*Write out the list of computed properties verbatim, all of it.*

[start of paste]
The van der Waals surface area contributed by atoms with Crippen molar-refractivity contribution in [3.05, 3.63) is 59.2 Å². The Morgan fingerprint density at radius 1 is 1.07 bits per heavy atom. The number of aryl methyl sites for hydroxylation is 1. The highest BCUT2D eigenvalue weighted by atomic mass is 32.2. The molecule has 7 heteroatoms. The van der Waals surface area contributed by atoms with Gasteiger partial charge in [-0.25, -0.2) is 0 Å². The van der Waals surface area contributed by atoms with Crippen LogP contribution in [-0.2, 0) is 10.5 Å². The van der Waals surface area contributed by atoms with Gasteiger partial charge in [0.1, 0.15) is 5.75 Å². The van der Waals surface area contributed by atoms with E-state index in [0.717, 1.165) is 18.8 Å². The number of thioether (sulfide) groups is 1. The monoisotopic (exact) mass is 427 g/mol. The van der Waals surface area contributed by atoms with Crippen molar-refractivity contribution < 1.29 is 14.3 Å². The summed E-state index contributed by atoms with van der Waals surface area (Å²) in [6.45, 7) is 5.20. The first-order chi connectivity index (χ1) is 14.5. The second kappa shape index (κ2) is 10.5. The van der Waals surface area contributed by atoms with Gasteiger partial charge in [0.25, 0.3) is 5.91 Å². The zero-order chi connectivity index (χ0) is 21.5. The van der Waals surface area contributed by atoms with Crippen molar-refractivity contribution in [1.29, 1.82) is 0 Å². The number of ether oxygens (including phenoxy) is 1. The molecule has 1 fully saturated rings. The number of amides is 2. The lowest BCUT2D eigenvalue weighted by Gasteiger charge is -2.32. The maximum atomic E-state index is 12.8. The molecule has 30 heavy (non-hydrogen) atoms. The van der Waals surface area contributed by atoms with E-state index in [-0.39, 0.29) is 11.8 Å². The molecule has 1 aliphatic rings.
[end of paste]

The van der Waals surface area contributed by atoms with Crippen molar-refractivity contribution in [3.05, 3.63) is 59.2 Å². The Morgan fingerprint density at radius 1 is 1.07 bits per heavy atom. The number of aryl methyl sites for hydroxylation is 1. The highest BCUT2D eigenvalue weighted by atomic mass is 32.2. The molecule has 7 heteroatoms. The van der Waals surface area contributed by atoms with Gasteiger partial charge in [-0.25, -0.2) is 0 Å². The van der Waals surface area contributed by atoms with Crippen LogP contribution in [-0.2, 0) is 10.5 Å². The van der Waals surface area contributed by atoms with Gasteiger partial charge in [0.1, 0.15) is 5.75 Å². The van der Waals surface area contributed by atoms with E-state index in [0.717, 1.165) is 18.8 Å². The number of thioether (sulfide) groups is 1. The monoisotopic (exact) mass is 427 g/mol. The van der Waals surface area contributed by atoms with Crippen molar-refractivity contribution < 1.29 is 14.3 Å². The summed E-state index contributed by atoms with van der Waals surface area (Å²) in [6.45, 7) is 5.20. The first-order chi connectivity index (χ1) is 14.5. The second kappa shape index (κ2) is 10.5. The van der Waals surface area contributed by atoms with Gasteiger partial charge in [0.25, 0.3) is 5.91 Å². The zero-order chi connectivity index (χ0) is 21.5. The van der Waals surface area contributed by atoms with Crippen molar-refractivity contribution in [1.29, 1.82) is 0 Å². The number of ether oxygens (including phenoxy) is 1. The molecule has 1 fully saturated rings. The number of amides is 2. The lowest BCUT2D eigenvalue weighted by Gasteiger charge is -2.32. The maximum atomic E-state index is 12.8. The molecule has 30 heavy (non-hydrogen) atoms. The van der Waals surface area contributed by atoms with E-state index in [-0.39, 0.29) is 11.8 Å². The molecule has 1 aliphatic rings.